Seeking to avert a potentially economy-crippling strike, the federal government has stepped in to compel a resolution in the labor dispute between railway workers’ unions and the railways. The U.S. House of Representatives voted today to enforce a tentative deal the two parties reached in September. The measure passed 290-137 and now heads to the Senate.

The Feds Respond

The government’s involvement comes as talks between the two parties broke down after the proposed agreement was reached. Four of the 12 unions participating had already rejected September’s deal and all of them must ratify the final labor agreement for it go into effect.

  • Unions have threatened a strike if a deal isn’t reached before a December 9 deadline.
  • Observers say that a strike would cost the U.S. economy approximately $2 billion a day and the resulting shutdowns would cost more than 750,000 people their jobs within the first two weeks.

On Monday, President Biden called on Congress to pass legislation to pass the tentative agreement. Following the bills’ passage in Congress, in a statement the President said, “This overwhelming bipartisan vote in the House of Representatives makes clear that Democrats and Republicans agree that a rail shutdown would be devastating to our economy and families across the country. The Senate must now act urgently.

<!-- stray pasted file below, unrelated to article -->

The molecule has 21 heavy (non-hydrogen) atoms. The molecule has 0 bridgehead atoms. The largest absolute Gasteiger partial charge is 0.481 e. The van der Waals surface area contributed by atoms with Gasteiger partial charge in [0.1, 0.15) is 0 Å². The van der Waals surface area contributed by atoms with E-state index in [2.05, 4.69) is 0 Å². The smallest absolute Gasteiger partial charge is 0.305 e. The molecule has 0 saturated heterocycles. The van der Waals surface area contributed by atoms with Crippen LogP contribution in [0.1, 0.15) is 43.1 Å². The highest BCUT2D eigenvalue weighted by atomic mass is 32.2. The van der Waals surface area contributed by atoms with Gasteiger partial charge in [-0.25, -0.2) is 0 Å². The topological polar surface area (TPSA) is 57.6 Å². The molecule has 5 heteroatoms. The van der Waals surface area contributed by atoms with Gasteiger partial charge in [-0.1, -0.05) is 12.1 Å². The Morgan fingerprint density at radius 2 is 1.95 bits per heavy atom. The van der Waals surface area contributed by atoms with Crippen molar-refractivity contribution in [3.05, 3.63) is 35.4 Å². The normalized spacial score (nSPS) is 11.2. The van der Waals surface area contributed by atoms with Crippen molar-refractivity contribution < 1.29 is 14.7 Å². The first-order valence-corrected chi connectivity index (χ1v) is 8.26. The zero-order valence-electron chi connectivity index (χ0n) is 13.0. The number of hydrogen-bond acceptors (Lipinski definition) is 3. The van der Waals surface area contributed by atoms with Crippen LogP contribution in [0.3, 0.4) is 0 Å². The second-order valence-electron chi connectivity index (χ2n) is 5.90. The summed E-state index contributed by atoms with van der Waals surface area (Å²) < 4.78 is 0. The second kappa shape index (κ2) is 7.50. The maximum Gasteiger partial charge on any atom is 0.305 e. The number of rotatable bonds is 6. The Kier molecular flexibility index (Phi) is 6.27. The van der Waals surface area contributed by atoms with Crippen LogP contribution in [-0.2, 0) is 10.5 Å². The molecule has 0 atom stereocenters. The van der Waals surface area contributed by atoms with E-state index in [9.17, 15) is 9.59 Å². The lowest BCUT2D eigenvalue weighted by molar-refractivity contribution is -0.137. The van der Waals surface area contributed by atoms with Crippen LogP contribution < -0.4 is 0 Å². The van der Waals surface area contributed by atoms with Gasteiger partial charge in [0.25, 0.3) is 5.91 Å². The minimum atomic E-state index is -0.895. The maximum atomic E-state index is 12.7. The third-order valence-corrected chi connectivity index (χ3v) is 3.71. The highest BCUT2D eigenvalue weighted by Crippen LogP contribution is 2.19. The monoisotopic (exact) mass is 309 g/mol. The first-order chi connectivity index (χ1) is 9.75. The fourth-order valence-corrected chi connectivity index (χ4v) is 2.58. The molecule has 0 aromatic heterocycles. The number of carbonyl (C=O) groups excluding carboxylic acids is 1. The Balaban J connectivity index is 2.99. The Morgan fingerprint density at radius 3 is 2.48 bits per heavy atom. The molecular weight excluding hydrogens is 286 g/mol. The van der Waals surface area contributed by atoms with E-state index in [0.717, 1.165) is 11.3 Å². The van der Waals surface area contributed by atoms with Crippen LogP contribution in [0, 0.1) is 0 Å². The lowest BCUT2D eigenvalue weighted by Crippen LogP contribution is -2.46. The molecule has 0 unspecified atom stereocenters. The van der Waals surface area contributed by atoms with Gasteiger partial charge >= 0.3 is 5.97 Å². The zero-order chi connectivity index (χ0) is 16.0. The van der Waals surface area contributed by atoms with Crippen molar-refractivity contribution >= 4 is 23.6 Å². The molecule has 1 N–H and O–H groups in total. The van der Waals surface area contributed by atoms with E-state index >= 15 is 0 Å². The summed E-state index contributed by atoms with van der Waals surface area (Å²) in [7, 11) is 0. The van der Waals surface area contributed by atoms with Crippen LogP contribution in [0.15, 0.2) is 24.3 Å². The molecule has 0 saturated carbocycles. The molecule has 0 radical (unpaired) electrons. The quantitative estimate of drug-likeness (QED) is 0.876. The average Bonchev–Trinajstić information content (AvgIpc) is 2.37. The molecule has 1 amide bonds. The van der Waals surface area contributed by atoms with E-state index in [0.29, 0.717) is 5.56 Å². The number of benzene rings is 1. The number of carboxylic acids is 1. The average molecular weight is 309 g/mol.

“Without the certainty of a final vote to avoid a shutdown this week, railroads will begin to halt the movement of critical materials like chemicals to clean our drinking water as soon as this weekend. … The Senate must move quickly and send a bill to my desk for my signature immediately.”

The Tentative Deal

The compromise agreement reached September gave workers several things they were after, but not everything. Among its provisions are:

  • Pay increases of approximately 24%, retroactive to 2020, and $5,000 bonuses.
  • An additional day of paid time off.
  • Workers would pay a larger share of their healthcare costs, capped at 15% of the total.
  • Railway workers’ concerns about schedules that make it difficult to take a day off and the lack of more paid sick time were not addressed. The latter, in particular, has been cited as a sticking point in the negotiations.

The House passed a separate bill Wednesday, an “enrollment correction,” that added seven days of paid sick leave to the tentative agreement. It passed 221-207.

  • The additional sick leave will only be added to the agreement if the Senate passes both bills.